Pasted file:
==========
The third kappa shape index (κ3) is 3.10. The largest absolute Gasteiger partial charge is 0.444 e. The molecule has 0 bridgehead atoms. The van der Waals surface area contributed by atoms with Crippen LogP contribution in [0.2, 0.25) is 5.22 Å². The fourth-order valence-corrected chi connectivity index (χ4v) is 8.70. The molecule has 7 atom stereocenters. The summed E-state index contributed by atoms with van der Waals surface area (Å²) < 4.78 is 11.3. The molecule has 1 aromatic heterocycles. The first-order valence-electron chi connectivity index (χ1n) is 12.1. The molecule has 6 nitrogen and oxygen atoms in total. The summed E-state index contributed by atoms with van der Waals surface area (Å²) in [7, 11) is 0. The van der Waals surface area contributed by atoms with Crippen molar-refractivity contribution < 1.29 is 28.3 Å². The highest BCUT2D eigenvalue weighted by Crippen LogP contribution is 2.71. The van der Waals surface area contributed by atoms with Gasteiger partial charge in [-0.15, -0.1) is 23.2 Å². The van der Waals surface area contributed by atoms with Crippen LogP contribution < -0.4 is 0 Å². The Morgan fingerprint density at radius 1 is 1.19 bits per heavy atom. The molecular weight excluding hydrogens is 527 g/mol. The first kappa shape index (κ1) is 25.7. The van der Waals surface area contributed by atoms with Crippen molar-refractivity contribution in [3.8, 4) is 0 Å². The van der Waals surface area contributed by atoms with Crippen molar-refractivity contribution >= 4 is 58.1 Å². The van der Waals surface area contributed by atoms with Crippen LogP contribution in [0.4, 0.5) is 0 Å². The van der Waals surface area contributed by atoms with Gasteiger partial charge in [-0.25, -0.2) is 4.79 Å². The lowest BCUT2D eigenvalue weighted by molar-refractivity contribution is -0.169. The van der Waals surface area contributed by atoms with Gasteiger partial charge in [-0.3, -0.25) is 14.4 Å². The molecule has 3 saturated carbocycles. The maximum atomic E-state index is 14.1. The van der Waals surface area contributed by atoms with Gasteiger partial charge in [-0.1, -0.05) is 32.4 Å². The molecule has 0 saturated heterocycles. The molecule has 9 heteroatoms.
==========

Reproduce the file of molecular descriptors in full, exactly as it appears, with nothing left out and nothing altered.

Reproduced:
The third kappa shape index (κ3) is 3.10. The largest absolute Gasteiger partial charge is 0.444 e. The molecule has 0 bridgehead atoms. The van der Waals surface area contributed by atoms with Crippen LogP contribution in [0.2, 0.25) is 5.22 Å². The fourth-order valence-corrected chi connectivity index (χ4v) is 8.70. The molecule has 7 atom stereocenters. The summed E-state index contributed by atoms with van der Waals surface area (Å²) < 4.78 is 11.3. The molecule has 1 aromatic heterocycles. The first-order valence-electron chi connectivity index (χ1n) is 12.1. The molecule has 6 nitrogen and oxygen atoms in total. The summed E-state index contributed by atoms with van der Waals surface area (Å²) in [7, 11) is 0. The van der Waals surface area contributed by atoms with Crippen molar-refractivity contribution < 1.29 is 28.3 Å². The highest BCUT2D eigenvalue weighted by Crippen LogP contribution is 2.71. The van der Waals surface area contributed by atoms with Gasteiger partial charge in [-0.15, -0.1) is 23.2 Å². The van der Waals surface area contributed by atoms with Crippen LogP contribution < -0.4 is 0 Å². The Morgan fingerprint density at radius 1 is 1.19 bits per heavy atom. The molecular weight excluding hydrogens is 527 g/mol. The first kappa shape index (κ1) is 25.7. The van der Waals surface area contributed by atoms with Crippen molar-refractivity contribution in [3.8, 4) is 0 Å². The van der Waals surface area contributed by atoms with Crippen molar-refractivity contribution >= 4 is 58.1 Å². The van der Waals surface area contributed by atoms with Crippen LogP contribution in [0.4, 0.5) is 0 Å². The van der Waals surface area contributed by atoms with Gasteiger partial charge in [-0.25, -0.2) is 4.79 Å². The lowest BCUT2D eigenvalue weighted by molar-refractivity contribution is -0.169. The van der Waals surface area contributed by atoms with Gasteiger partial charge in [-0.3, -0.25) is 14.4 Å². The molecule has 3 saturated carbocycles. The maximum atomic E-state index is 14.1. The van der Waals surface area contributed by atoms with Gasteiger partial charge in [-0.1, -0.05) is 32.4 Å². The molecule has 0 saturated heterocycles. The molecule has 9 heteroatoms.